The phosphoenolpyruvate sugar phosphotransferase system (PTS) is widespread among microorganisms. The PTS couples carbon source uptake and substrate phosphorylation, generating intracellular sugar-phosphate [21]. Pathway analysis suggests that the phosphorylation levels of glucose, maltose, D-glucosamine, N-acetylgalatosamine and galactosamine were down-regulated (1.6–5 fold) in HX130709a, resulting in reduced glucose 6-phosphate and glyceraldehydes-3-phophate synthesis, consistent with the up-regulation of gluconeogenesis (Fig 4).

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Fig 4. Pathway analysis of up- and down-regulated proteins associated with the TCA cycle.

https://doi.org/10.1371/journal.pone.0159462.g004

TCA Cycle

A pathway analysis focused on the TCA cycle showed that the pathway components responsible for the conversion of pyruvate and citrate to oxaloacetate were up-regulated in HX130709a relative to HX130709. In contrast, components involved in the metabolism of succinate to fumarate were down-regulated. We hypothesize that the lower levels of medium-supplied carbohydrates were used by the attenuated E. rhusiopathiae, but the cells compensated by up-regulating production of oxaloacetate and shunting excess oxaloacetate into the gluconeogenesis pathway. However, pathway components involved in the conversion of pyruvate to acetyl-CoA were not changed. Combining this fact with the down-regulation of components involved in the metabolism of succinate to fumarate, we suggest that the TCA cycle as a whole is down-regulated in HX130709a (Fig 4). Growth curves also showed that HX130709 grows more rapidly than HX130709a (Fig 5). Compared with HX130709, pyruvate levels in HX130709a may be slightly higher, but the difference is not significant (Fig 6). The colony morphology of HX130709a was convex and irregular, similar to that of HX130709. Electron microscopy showed capsule material as an electron-dense layer outside the outer membrane and no significant morphological difference between the virulent and attenuated strains (Fig 7), which is inconsistent with the result reported by Yoshihiro et al. [13, 22]. The role of the capsule in virulence has been clearly demonstrated using isogenic mutants with defined mutations. However, differences in growth curves and pyruvate metabolism between parent strains and their avirulent derivatives have not been reported, nor have differences in mRNA and protein levels. Our results demonstrate that capsule is not closely associated with virulence in E. rhusiopathiae.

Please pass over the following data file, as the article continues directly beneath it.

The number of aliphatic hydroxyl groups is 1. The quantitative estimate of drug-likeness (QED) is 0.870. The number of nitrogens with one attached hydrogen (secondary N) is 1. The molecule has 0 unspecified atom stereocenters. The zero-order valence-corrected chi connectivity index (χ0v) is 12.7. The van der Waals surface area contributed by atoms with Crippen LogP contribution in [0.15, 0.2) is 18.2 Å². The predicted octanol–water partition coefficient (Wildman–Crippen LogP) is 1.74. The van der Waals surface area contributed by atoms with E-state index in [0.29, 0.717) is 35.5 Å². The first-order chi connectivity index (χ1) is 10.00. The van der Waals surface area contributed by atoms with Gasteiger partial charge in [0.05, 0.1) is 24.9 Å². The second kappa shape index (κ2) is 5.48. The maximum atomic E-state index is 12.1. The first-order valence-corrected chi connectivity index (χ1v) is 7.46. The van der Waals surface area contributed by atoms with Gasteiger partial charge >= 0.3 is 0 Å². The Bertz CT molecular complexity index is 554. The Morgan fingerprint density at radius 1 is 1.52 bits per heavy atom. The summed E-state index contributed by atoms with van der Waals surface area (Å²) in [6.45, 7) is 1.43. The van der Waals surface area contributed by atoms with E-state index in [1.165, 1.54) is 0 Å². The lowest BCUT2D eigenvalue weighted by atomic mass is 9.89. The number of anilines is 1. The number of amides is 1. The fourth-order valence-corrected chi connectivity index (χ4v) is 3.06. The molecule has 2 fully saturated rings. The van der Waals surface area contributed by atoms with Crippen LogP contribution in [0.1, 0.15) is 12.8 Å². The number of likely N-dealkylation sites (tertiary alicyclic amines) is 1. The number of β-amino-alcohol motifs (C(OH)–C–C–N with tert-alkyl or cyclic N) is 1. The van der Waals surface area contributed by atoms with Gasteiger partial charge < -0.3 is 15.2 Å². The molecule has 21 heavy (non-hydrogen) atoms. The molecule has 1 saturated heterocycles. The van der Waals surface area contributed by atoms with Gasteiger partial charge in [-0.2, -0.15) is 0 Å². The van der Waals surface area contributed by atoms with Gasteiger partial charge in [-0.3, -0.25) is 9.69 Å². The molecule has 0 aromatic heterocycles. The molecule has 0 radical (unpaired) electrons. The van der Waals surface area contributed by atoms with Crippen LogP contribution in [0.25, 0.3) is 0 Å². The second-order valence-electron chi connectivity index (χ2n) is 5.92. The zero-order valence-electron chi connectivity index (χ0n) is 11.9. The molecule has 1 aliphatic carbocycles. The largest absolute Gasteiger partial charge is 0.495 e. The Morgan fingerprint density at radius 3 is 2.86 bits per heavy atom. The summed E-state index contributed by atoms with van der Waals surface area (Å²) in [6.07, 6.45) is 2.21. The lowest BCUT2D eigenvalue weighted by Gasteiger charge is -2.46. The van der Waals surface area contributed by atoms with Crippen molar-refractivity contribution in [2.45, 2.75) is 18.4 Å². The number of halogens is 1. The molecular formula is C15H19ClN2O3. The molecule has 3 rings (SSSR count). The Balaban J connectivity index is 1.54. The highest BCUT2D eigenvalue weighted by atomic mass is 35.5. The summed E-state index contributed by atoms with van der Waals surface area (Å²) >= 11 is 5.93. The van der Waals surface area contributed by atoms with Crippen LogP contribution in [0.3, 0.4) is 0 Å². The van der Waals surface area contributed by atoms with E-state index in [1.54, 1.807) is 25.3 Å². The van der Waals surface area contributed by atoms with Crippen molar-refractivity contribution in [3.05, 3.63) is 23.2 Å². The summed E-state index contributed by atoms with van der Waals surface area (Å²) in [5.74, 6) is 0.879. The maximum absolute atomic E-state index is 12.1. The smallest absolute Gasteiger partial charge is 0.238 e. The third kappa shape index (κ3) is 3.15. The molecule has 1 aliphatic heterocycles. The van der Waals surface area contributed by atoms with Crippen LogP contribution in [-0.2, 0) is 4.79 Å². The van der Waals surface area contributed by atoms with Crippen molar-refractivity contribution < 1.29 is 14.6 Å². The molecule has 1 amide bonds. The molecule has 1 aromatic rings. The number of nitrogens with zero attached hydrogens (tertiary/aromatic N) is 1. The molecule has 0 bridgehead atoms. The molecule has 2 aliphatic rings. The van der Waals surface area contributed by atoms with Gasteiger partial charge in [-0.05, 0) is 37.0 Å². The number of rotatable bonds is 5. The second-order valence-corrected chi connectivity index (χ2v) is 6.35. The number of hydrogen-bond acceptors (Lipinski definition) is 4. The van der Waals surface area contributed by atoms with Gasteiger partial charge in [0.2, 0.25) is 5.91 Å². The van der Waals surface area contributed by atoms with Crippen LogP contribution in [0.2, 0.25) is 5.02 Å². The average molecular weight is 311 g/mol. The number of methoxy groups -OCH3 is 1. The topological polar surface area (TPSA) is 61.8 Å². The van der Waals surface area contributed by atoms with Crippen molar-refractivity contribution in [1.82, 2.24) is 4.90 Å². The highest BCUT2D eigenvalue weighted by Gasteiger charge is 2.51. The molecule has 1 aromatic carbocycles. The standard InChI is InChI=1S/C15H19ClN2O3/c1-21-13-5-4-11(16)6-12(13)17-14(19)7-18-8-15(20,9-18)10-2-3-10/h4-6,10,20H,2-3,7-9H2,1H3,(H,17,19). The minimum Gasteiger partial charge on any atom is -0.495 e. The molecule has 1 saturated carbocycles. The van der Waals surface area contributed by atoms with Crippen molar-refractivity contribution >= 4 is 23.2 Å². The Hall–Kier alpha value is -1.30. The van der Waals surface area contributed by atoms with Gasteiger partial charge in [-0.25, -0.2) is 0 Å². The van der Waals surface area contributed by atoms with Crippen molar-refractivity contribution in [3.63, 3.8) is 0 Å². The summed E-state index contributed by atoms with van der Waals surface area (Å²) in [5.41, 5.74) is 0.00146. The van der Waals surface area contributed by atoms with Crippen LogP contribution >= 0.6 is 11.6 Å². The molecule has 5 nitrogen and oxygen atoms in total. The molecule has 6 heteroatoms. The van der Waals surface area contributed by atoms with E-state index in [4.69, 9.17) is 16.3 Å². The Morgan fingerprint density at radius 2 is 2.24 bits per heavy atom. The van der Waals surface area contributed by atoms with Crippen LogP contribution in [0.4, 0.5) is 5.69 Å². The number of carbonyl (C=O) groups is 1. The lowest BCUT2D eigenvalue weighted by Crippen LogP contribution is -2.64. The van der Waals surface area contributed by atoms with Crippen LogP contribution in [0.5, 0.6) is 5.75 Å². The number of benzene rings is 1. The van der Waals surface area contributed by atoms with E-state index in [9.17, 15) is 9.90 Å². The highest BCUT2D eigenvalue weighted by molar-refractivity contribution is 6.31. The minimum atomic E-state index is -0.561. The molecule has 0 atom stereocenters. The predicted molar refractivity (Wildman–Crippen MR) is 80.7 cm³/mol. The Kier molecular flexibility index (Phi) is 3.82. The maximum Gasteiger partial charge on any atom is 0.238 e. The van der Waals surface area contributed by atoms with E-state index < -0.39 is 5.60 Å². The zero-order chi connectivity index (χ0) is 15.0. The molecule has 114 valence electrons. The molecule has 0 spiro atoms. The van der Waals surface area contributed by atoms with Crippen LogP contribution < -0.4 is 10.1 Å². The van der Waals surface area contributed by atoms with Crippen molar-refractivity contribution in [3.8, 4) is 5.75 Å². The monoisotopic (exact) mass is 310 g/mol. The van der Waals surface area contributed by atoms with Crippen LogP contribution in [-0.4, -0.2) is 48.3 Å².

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Fig 5. Growth curves for HX130709 and its attenuated derivative HX130907a.

HX130709 and HX130709a were cultured and triplicate samples were collected at 1 h intervals. The samples were centrifuged and pellets suspended in an equal volume of PBS. Values shown are optical densities (600 nm).

https://doi.org/10.1371/journal.pone.0159462.g005

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Fig 6. Pyruvate detection with LDH assay.

Bacteria were cultured to mid-logarithmic phase in BHI medium and triplicate samples were collected at 3 time points for the virulent strain HX130709 (5 h, 6 h, 7 h) and the attenuated strain HX13079a (8 h, 9 h, 10 h). Lactate dehydrogenase levels and bacterial counts (colony forming units; CFU) were measured as described in materials and methods. Results are expressed as LDH/cfu. Pyruvate levels are assumed to correlate positively with LDH activity.

https://doi.org/10.1371/journal.pone.0159462.g006

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Fig 7. Morphological observation of HX130709 and HX130709a.

Colony morphology and electron micrographs of E. rhusiopathiae. Colony morphology of (A) HX130709 and (B) HX130709a. Electron micrographs of (C) HX130709 and (D) HX130709a. The scale bar is 100 nm.

https://doi.org/10.1371/journal.pone.0159462.g007

Virulence factors

In a previous study, Kwok and Li sequenced the genome of a virulent strain of E. rhusiopathiae (SY1027) and used BLASTP and VFDB to identify 37 potential virulence factors [23]. Using a similar strategy, we examined the proteins and genes identified by proteomic and transcriptomic analyses in our study and found 13 virulence factor candidates. To our surprise, compared with HX130709, no potential virulence factors were differentially expressed in HX130709a. However, it is possible that these factors are not associated with pathogenicity in E. rhusiopathiae.